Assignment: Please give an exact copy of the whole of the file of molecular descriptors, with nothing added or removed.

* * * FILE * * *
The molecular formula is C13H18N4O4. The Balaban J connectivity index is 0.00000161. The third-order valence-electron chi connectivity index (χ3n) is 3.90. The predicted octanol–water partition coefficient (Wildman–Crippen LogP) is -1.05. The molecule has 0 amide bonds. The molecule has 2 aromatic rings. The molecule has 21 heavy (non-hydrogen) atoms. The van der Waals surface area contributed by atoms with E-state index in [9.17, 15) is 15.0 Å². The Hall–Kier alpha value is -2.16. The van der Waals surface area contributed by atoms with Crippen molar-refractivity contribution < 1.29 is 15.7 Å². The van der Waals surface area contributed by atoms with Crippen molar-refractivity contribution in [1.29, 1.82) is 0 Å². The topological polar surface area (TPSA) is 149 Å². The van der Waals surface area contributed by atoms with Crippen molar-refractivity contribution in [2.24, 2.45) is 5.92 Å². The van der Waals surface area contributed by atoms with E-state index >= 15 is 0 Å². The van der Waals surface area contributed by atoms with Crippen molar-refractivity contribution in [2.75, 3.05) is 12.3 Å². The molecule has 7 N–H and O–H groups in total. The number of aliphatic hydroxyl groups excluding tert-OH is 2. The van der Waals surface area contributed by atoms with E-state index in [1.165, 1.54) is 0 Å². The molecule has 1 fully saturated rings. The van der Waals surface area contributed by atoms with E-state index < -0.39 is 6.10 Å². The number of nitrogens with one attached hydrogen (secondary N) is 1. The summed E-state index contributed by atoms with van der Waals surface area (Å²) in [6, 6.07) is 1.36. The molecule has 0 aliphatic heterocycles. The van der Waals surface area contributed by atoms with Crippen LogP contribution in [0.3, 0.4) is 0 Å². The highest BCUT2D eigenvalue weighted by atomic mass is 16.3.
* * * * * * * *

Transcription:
The molecular formula is C13H18N4O4. The Balaban J connectivity index is 0.00000161. The third-order valence-electron chi connectivity index (χ3n) is 3.90. The predicted octanol–water partition coefficient (Wildman–Crippen LogP) is -1.05. The molecule has 0 amide bonds. The molecule has 2 aromatic rings. The molecule has 21 heavy (non-hydrogen) atoms. The van der Waals surface area contributed by atoms with E-state index in [9.17, 15) is 15.0 Å². The Hall–Kier alpha value is -2.16. The van der Waals surface area contributed by atoms with Crippen molar-refractivity contribution < 1.29 is 15.7 Å². The van der Waals surface area contributed by atoms with Crippen molar-refractivity contribution in [1.29, 1.82) is 0 Å². The topological polar surface area (TPSA) is 149 Å². The van der Waals surface area contributed by atoms with Crippen molar-refractivity contribution in [2.24, 2.45) is 5.92 Å². The van der Waals surface area contributed by atoms with E-state index >= 15 is 0 Å². The van der Waals surface area contributed by atoms with Crippen molar-refractivity contribution in [2.75, 3.05) is 12.3 Å². The molecule has 7 N–H and O–H groups in total. The number of aliphatic hydroxyl groups excluding tert-OH is 2. The van der Waals surface area contributed by atoms with E-state index in [1.165, 1.54) is 0 Å². The molecule has 1 fully saturated rings. The van der Waals surface area contributed by atoms with E-state index < -0.39 is 6.10 Å². The number of nitrogens with one attached hydrogen (secondary N) is 1. The summed E-state index contributed by atoms with van der Waals surface area (Å²) in [6, 6.07) is 1.36. The molecule has 0 aliphatic heterocycles. The van der Waals surface area contributed by atoms with Crippen LogP contribution in [0.3, 0.4) is 0 Å². The highest BCUT2D eigenvalue weighted by atomic mass is 16.3.